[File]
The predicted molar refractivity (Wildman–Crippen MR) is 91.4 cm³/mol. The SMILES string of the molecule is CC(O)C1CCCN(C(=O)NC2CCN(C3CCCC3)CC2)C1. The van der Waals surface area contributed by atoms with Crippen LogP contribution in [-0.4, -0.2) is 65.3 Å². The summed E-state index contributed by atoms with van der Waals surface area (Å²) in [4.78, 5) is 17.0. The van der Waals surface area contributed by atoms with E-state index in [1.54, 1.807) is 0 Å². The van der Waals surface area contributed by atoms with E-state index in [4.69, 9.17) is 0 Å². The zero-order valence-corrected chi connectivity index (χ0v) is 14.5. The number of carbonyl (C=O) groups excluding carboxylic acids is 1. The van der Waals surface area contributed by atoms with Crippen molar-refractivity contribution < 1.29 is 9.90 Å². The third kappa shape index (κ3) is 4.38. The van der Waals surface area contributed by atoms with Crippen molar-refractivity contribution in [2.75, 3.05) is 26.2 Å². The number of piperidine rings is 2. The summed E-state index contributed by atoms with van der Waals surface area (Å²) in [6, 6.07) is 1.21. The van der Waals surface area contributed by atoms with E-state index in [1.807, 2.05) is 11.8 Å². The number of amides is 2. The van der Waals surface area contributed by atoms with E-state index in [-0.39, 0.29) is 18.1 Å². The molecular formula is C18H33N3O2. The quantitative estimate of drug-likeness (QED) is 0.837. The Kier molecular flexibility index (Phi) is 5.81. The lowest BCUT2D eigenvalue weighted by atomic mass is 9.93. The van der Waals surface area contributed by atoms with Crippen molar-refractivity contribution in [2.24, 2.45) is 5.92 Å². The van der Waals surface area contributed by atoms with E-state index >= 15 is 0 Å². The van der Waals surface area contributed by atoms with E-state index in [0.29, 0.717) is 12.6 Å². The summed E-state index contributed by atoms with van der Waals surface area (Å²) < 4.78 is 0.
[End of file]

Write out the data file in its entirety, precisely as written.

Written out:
The predicted molar refractivity (Wildman–Crippen MR) is 91.4 cm³/mol. The SMILES string of the molecule is CC(O)C1CCCN(C(=O)NC2CCN(C3CCCC3)CC2)C1. The van der Waals surface area contributed by atoms with Crippen LogP contribution in [-0.4, -0.2) is 65.3 Å². The summed E-state index contributed by atoms with van der Waals surface area (Å²) in [4.78, 5) is 17.0. The van der Waals surface area contributed by atoms with E-state index in [1.54, 1.807) is 0 Å². The van der Waals surface area contributed by atoms with E-state index in [4.69, 9.17) is 0 Å². The zero-order valence-corrected chi connectivity index (χ0v) is 14.5. The number of carbonyl (C=O) groups excluding carboxylic acids is 1. The van der Waals surface area contributed by atoms with Crippen molar-refractivity contribution < 1.29 is 9.90 Å². The third kappa shape index (κ3) is 4.38. The van der Waals surface area contributed by atoms with Crippen molar-refractivity contribution in [2.75, 3.05) is 26.2 Å². The number of piperidine rings is 2. The summed E-state index contributed by atoms with van der Waals surface area (Å²) in [6, 6.07) is 1.21. The van der Waals surface area contributed by atoms with E-state index in [1.807, 2.05) is 11.8 Å². The number of amides is 2. The van der Waals surface area contributed by atoms with E-state index in [-0.39, 0.29) is 18.1 Å². The molecular formula is C18H33N3O2. The quantitative estimate of drug-likeness (QED) is 0.837. The Kier molecular flexibility index (Phi) is 5.81. The lowest BCUT2D eigenvalue weighted by atomic mass is 9.93. The van der Waals surface area contributed by atoms with Crippen molar-refractivity contribution in [2.24, 2.45) is 5.92 Å². The van der Waals surface area contributed by atoms with E-state index >= 15 is 0 Å². The van der Waals surface area contributed by atoms with E-state index in [0.29, 0.717) is 12.6 Å². The summed E-state index contributed by atoms with van der Waals surface area (Å²) < 4.78 is 0.